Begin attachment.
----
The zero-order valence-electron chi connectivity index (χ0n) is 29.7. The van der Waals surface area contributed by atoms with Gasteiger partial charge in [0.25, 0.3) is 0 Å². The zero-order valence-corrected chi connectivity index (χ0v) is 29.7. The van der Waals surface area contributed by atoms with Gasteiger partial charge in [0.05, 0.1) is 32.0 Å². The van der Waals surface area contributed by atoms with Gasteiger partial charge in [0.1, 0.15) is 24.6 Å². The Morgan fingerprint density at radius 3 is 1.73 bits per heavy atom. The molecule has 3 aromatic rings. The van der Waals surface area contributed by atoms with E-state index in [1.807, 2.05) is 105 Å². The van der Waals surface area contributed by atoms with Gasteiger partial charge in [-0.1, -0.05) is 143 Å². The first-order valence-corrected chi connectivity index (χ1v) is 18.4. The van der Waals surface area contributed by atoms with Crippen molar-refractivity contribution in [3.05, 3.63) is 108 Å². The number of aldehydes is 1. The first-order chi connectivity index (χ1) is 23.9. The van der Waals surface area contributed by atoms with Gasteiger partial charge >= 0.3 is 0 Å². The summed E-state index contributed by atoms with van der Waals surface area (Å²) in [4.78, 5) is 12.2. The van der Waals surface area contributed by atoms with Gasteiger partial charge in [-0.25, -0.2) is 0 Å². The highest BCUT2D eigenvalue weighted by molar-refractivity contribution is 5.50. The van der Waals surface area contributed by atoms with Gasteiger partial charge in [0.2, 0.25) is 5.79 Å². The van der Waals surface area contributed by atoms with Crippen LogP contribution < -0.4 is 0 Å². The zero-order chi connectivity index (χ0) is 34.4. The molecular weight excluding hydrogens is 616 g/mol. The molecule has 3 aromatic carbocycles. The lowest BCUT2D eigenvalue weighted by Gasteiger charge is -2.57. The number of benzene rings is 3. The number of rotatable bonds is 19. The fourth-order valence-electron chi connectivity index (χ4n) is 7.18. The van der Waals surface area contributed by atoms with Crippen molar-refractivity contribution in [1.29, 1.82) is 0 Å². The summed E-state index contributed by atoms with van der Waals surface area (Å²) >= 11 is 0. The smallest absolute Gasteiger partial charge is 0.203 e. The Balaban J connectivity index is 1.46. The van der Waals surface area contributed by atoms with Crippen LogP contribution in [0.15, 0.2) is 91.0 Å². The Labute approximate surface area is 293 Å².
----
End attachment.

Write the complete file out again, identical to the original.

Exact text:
The zero-order valence-electron chi connectivity index (χ0n) is 29.7. The van der Waals surface area contributed by atoms with Gasteiger partial charge in [0.25, 0.3) is 0 Å². The zero-order valence-corrected chi connectivity index (χ0v) is 29.7. The van der Waals surface area contributed by atoms with Gasteiger partial charge in [0.05, 0.1) is 32.0 Å². The van der Waals surface area contributed by atoms with Gasteiger partial charge in [0.1, 0.15) is 24.6 Å². The Morgan fingerprint density at radius 3 is 1.73 bits per heavy atom. The molecule has 3 aromatic rings. The van der Waals surface area contributed by atoms with E-state index in [1.807, 2.05) is 105 Å². The van der Waals surface area contributed by atoms with Gasteiger partial charge in [-0.1, -0.05) is 143 Å². The first-order valence-corrected chi connectivity index (χ1v) is 18.4. The van der Waals surface area contributed by atoms with Crippen molar-refractivity contribution in [3.05, 3.63) is 108 Å². The number of aldehydes is 1. The first-order chi connectivity index (χ1) is 23.9. The van der Waals surface area contributed by atoms with Gasteiger partial charge >= 0.3 is 0 Å². The summed E-state index contributed by atoms with van der Waals surface area (Å²) in [4.78, 5) is 12.2. The van der Waals surface area contributed by atoms with Gasteiger partial charge in [-0.25, -0.2) is 0 Å². The highest BCUT2D eigenvalue weighted by molar-refractivity contribution is 5.50. The van der Waals surface area contributed by atoms with Gasteiger partial charge in [0.2, 0.25) is 5.79 Å². The van der Waals surface area contributed by atoms with Crippen LogP contribution < -0.4 is 0 Å². The zero-order chi connectivity index (χ0) is 34.4. The molecular weight excluding hydrogens is 616 g/mol. The molecule has 3 aromatic carbocycles. The lowest BCUT2D eigenvalue weighted by Gasteiger charge is -2.57. The number of benzene rings is 3. The number of rotatable bonds is 19. The fourth-order valence-electron chi connectivity index (χ4n) is 7.18. The van der Waals surface area contributed by atoms with Crippen molar-refractivity contribution in [1.29, 1.82) is 0 Å². The summed E-state index contributed by atoms with van der Waals surface area (Å²) >= 11 is 0. The smallest absolute Gasteiger partial charge is 0.203 e. The Balaban J connectivity index is 1.46. The van der Waals surface area contributed by atoms with Crippen LogP contribution in [0.15, 0.2) is 91.0 Å². The Labute approximate surface area is 293 Å².